Wednesday, January 14, 2009

In the Galley

Our galley aboard looks tiny at first glance but works perfectly
 ... and has everything we need
It's the kind of gray and blustery day that can only be warmed by a pot of soup bubbling on the stove. Something spicy and bright-colored, maybe gold or orange. Hmm, pumpkin? curried yellow split pea?

From my favorite writing spot at the nav station I look across to the galley for inspiration. Several boat guests have described it as one of the best laid out galleys they've seen, yet by land standards it's utterly cramped.

In what seems to be a former life, Dan had a kitchen design-remodel business. For most clients, bigger was definitely better, for the small percentage of those who didn't want walls moved, it was about adding bigger appliances, long unbroken sweeps of counter space, maybe an added island or peninsula. In 15 years of the business, no one ever asked us to make their kitchen smaller. Yet our galley measures 4'x6' - about the size of the powder room in our townhouse.

We get our share of "the cobbler's children always go barefoot" jokes about the kitchen designer's tiny floating kitchen, but they miss their target - there are reasons for most of the design anomalies aboard. By land standards, or by the rules of kitchen design, the space between range and sink looks cramped. The kitchen design rules want the space between parallel counters to be 4 feet or wider; here it's a smidge under 2 feet. That narrow space, though, means you can lean against something solid if you're cooking at sea - and a wave can't hurl you across the cabin as it could in a more open plan. The apartment-size stove means I'll never roast a 20-lb turkey, but it's mounted on gimbals to stay level even if we're heeled (leaning sideways) underway.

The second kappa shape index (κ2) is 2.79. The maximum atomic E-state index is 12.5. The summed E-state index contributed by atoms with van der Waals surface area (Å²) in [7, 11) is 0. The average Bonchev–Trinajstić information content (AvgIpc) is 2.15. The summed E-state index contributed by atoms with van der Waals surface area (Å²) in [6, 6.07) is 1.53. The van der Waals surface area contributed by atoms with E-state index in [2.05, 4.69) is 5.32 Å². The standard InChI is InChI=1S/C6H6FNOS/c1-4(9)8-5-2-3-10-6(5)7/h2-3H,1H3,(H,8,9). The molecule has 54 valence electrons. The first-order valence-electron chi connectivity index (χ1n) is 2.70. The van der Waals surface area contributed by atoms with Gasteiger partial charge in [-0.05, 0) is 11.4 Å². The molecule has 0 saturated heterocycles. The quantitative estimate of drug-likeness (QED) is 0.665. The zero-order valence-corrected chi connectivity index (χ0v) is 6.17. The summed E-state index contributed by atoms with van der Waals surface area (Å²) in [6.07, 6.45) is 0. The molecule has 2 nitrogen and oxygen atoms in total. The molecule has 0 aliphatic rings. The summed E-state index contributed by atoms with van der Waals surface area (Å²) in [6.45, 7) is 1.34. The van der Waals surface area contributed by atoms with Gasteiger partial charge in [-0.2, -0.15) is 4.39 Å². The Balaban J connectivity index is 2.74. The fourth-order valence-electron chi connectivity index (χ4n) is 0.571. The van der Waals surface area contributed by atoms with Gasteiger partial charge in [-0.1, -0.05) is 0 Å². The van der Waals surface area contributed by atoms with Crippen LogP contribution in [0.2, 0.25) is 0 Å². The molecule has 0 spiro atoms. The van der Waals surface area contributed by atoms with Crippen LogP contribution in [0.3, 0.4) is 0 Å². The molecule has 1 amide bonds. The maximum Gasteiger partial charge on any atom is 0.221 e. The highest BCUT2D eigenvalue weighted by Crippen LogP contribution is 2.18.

The fridge is a pair of deep boxes that open from the top rather than the front, so that neither cold air nor food can spill out when it's opened. You can just make out the brass rings that are used for lifting the lids, directly below the spice rack. The boxes are so deep in fact that only 6-foot-tall Dan can reach the bottom of the box when it's time for cleaning and defrosting -- and we could certainly tell stories about the amazing things that were forgotten on the bottom that we rediscover weeks or months later! All the lockers have latches and the shelves have lips to keep things stowed when it gets lumpy out.

I'm so accustomed to small kitchen appliances, though, that giving them up was the most dramatic adaptation we had to make when moving aboard. I've got so many stories to tell about that adventure that it'll have to be saved for another post. Meanwhile, not to tread on fellow blogger Louise Kirk's territory, dinner turned out to be a fish chowder brightened with carrots, red bell peppers, corn, and black beans.

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